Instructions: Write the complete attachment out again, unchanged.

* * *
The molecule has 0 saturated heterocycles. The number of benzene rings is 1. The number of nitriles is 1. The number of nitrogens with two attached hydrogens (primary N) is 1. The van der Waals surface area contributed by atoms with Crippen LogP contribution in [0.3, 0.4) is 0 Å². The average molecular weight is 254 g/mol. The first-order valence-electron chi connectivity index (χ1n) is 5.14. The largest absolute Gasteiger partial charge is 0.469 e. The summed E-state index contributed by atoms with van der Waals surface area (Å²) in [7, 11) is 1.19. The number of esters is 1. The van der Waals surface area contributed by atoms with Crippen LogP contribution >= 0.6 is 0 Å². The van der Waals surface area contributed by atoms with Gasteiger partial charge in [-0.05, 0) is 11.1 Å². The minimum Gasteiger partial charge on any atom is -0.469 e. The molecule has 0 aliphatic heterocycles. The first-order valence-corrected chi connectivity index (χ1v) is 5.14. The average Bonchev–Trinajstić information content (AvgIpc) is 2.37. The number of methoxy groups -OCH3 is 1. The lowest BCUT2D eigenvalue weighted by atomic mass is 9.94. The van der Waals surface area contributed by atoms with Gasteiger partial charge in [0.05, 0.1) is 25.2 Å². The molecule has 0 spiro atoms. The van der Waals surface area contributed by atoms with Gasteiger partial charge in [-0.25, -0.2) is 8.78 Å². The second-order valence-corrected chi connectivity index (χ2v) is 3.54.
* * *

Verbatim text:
The molecule has 0 saturated heterocycles. The number of benzene rings is 1. The number of nitriles is 1. The number of nitrogens with two attached hydrogens (primary N) is 1. The van der Waals surface area contributed by atoms with Crippen LogP contribution in [0.3, 0.4) is 0 Å². The average molecular weight is 254 g/mol. The first-order valence-electron chi connectivity index (χ1n) is 5.14. The largest absolute Gasteiger partial charge is 0.469 e. The summed E-state index contributed by atoms with van der Waals surface area (Å²) in [7, 11) is 1.19. The number of esters is 1. The van der Waals surface area contributed by atoms with Crippen LogP contribution >= 0.6 is 0 Å². The van der Waals surface area contributed by atoms with Gasteiger partial charge in [-0.05, 0) is 11.1 Å². The minimum Gasteiger partial charge on any atom is -0.469 e. The molecule has 0 aliphatic heterocycles. The first-order valence-corrected chi connectivity index (χ1v) is 5.14. The average Bonchev–Trinajstić information content (AvgIpc) is 2.37. The number of methoxy groups -OCH3 is 1. The lowest BCUT2D eigenvalue weighted by atomic mass is 9.94. The van der Waals surface area contributed by atoms with Gasteiger partial charge in [0.05, 0.1) is 25.2 Å². The molecule has 0 spiro atoms. The van der Waals surface area contributed by atoms with Gasteiger partial charge in [-0.25, -0.2) is 8.78 Å². The second-order valence-corrected chi connectivity index (χ2v) is 3.54.